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Old 05-06-2008, 11:50 AM   #51
DonMagee
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Re: What is "combat"?

Great read. I'd like to see something like that only targeted on domestic violence.

- Don
"If you can't explain it simply, you don't understand it well enough" - Albert Einstein
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Old 05-06-2008, 01:40 PM   #52
KIT
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Re: What is "combat"?

Quote:
Don Magee wrote: View Post
Great read. I'd like to see something like that only targeted on domestic violence.
Not quite sure what you mean, Don - officers in responding to domestics, or the dynamics of DV altercations?

We've discussed here before (somewhere...) that the rough numbers for "civilian" encounters, based just on a snapshot in my experience but no real data, are probably not so high for fights going to ground, but still significant enough to be a major concern in terms of self defense simply because the danger increases exponentially once you go down in an uncontrolled environment.

DV is probably the same, though due to where such encounters occur and size/strength disparities women in DV frequently report being pushed/thrown down onto the floor, onto couches, beds, seats in cars, etc.

All of these are more "ground fighting" problems than they are standing problems.But I don't know of anyone who has done a formal study documenting where civilian encounters occurred, particularly not DV encounters.

When it becomes "combat" is obviously also another discussion. We have to remember too that definition and what you do may change radically based on the environment.

Military battlefield? Military "operations other than war?" Single operator/soldier/officer or team environment? Side of the road traffic stop gone bad? High risk entry with team? Routine pat down that suddenly turns into lethal assault? Foot chase followed by hand to hand fight? And so on...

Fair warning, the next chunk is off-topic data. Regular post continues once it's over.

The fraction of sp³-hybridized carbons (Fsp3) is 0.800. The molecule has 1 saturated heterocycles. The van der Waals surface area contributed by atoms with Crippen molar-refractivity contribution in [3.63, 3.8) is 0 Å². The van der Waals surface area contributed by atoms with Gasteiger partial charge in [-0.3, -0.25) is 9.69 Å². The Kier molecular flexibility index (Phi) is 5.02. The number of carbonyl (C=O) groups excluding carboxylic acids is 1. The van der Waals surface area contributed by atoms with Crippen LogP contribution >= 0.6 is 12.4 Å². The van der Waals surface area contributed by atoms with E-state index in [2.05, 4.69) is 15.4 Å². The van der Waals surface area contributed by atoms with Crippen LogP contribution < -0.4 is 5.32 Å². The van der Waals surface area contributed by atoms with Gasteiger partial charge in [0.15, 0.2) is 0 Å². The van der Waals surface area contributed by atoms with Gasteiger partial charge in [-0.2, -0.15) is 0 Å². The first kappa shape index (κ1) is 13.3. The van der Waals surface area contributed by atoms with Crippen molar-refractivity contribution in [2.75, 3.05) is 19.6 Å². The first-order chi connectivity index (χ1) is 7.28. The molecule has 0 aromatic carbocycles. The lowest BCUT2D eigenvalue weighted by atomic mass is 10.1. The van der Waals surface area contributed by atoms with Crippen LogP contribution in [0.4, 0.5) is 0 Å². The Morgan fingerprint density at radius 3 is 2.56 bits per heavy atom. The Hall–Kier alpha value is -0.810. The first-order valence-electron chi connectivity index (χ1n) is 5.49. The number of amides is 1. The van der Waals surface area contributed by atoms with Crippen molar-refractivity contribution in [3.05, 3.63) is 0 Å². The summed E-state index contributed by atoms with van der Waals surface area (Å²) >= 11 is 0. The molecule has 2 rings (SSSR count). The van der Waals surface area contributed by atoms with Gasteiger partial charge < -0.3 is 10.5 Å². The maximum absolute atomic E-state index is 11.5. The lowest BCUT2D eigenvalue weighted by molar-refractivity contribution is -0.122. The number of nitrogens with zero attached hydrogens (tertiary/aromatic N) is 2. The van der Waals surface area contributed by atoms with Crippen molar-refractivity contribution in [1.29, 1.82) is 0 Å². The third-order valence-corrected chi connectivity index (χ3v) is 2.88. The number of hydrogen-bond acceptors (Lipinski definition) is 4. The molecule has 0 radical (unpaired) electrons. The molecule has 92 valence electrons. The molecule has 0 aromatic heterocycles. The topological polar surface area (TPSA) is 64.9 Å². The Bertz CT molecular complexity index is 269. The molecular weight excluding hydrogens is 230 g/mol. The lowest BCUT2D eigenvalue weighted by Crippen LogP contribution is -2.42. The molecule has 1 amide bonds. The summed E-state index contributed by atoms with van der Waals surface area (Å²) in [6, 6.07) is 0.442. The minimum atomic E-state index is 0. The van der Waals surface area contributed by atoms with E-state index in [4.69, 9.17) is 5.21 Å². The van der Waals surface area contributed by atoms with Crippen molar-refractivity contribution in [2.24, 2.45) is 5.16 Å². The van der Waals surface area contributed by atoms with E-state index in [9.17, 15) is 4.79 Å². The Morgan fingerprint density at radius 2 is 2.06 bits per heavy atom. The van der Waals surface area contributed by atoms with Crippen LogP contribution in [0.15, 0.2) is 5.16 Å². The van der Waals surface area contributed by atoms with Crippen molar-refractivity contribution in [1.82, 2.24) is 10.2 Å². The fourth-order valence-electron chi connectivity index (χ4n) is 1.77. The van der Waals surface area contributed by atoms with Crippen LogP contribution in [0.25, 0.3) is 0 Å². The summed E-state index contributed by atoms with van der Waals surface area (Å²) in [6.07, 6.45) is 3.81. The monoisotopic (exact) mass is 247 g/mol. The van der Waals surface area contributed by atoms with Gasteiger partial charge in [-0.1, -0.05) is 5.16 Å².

There are s**t-hot SWAT cops/military operators, military and LE combat vets, who "rule" in a guns up, team centered, tactical environment but are fish out of water when dealing alone with a single, motivated bad guy who manages to close with them, let alone take them down and get on top.

One of the things I have tried to impress on our tactical guys was not to be so wedded to solving all their problems at the point of gun - because tactics can fail, bullets don't always hit, and don't always stop a guy when they do, and you may not be in position to use the gun to solve it to begin with.

Little consolation in being some "elite" shooter/tactical operator if you can't fight your way out of a paper bag hand-to-hand. A fellow trainer and former SWAT guy recently said something to me that made a lot of sense: working in a team environment often covers up for lack of individual skills.

All over the place, I know, but the thread is about defining something that is hard to really define. Maybe its like "obscenity." We know its "combat" when we are in it!!

Last edited by KIT : 05-06-2008 at 01:42 PM.
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Old 05-06-2008, 02:22 PM   #53
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Re: What is "combat"?

Quote:
Kit Leblanc wrote: View Post
Not quite sure what you mean, Don - officers in responding to domestics, or the dynamics of DV altercations?

We've discussed here before (somewhere...) that the rough numbers for "civilian" encounters, based just on a snapshot in my experience but no real data, are probably not so high for fights going to ground, but still significant enough to be a major concern in terms of self defense simply because the danger increases exponentially once you go down in an uncontrolled environment.

DV is probably the same, though due to where such encounters occur and size/strength disparities women in DV frequently report being pushed/thrown down onto the floor, onto couches, beds, seats in cars, etc.